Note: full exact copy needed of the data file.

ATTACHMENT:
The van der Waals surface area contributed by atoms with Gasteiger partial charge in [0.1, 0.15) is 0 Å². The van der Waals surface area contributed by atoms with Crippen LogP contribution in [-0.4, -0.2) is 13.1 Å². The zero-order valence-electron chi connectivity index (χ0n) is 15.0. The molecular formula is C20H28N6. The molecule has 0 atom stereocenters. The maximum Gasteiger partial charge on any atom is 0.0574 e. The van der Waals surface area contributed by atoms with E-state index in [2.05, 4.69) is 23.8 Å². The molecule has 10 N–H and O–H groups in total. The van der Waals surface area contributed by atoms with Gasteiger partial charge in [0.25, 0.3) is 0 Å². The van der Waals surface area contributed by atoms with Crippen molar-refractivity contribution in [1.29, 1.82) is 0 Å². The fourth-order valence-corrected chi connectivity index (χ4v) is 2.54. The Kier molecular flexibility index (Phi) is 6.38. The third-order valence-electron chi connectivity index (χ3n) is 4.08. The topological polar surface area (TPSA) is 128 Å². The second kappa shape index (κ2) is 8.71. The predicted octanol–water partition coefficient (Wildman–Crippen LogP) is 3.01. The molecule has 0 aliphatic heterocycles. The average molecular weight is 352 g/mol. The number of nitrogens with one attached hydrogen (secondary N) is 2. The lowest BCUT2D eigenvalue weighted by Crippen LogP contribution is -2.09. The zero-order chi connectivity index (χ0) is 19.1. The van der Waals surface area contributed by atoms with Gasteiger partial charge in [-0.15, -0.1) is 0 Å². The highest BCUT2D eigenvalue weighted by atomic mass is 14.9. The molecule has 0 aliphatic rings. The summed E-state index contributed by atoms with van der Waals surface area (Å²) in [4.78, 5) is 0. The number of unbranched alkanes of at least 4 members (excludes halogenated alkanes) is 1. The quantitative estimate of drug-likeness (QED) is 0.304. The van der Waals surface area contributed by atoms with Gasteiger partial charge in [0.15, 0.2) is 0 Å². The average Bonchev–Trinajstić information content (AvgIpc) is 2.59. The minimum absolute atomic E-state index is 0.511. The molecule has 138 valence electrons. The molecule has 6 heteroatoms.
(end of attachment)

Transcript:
The van der Waals surface area contributed by atoms with Gasteiger partial charge in [0.1, 0.15) is 0 Å². The van der Waals surface area contributed by atoms with Crippen LogP contribution in [-0.4, -0.2) is 13.1 Å². The zero-order valence-electron chi connectivity index (χ0n) is 15.0. The molecular formula is C20H28N6. The molecule has 0 atom stereocenters. The maximum Gasteiger partial charge on any atom is 0.0574 e. The van der Waals surface area contributed by atoms with E-state index in [2.05, 4.69) is 23.8 Å². The molecule has 10 N–H and O–H groups in total. The van der Waals surface area contributed by atoms with Gasteiger partial charge in [0.25, 0.3) is 0 Å². The van der Waals surface area contributed by atoms with Crippen molar-refractivity contribution in [1.29, 1.82) is 0 Å². The fourth-order valence-corrected chi connectivity index (χ4v) is 2.54. The Kier molecular flexibility index (Phi) is 6.38. The third-order valence-electron chi connectivity index (χ3n) is 4.08. The topological polar surface area (TPSA) is 128 Å². The second kappa shape index (κ2) is 8.71. The predicted octanol–water partition coefficient (Wildman–Crippen LogP) is 3.01. The molecule has 0 aliphatic heterocycles. The average molecular weight is 352 g/mol. The number of nitrogens with one attached hydrogen (secondary N) is 2. The lowest BCUT2D eigenvalue weighted by Crippen LogP contribution is -2.09. The zero-order chi connectivity index (χ0) is 19.1. The van der Waals surface area contributed by atoms with Gasteiger partial charge in [-0.15, -0.1) is 0 Å². The highest BCUT2D eigenvalue weighted by atomic mass is 14.9. The molecule has 0 aliphatic rings. The summed E-state index contributed by atoms with van der Waals surface area (Å²) in [4.78, 5) is 0. The number of unbranched alkanes of at least 4 members (excludes halogenated alkanes) is 1. The quantitative estimate of drug-likeness (QED) is 0.304. The van der Waals surface area contributed by atoms with Gasteiger partial charge in [0.15, 0.2) is 0 Å². The average Bonchev–Trinajstić information content (AvgIpc) is 2.59. The minimum absolute atomic E-state index is 0.511. The molecule has 138 valence electrons. The molecule has 6 heteroatoms.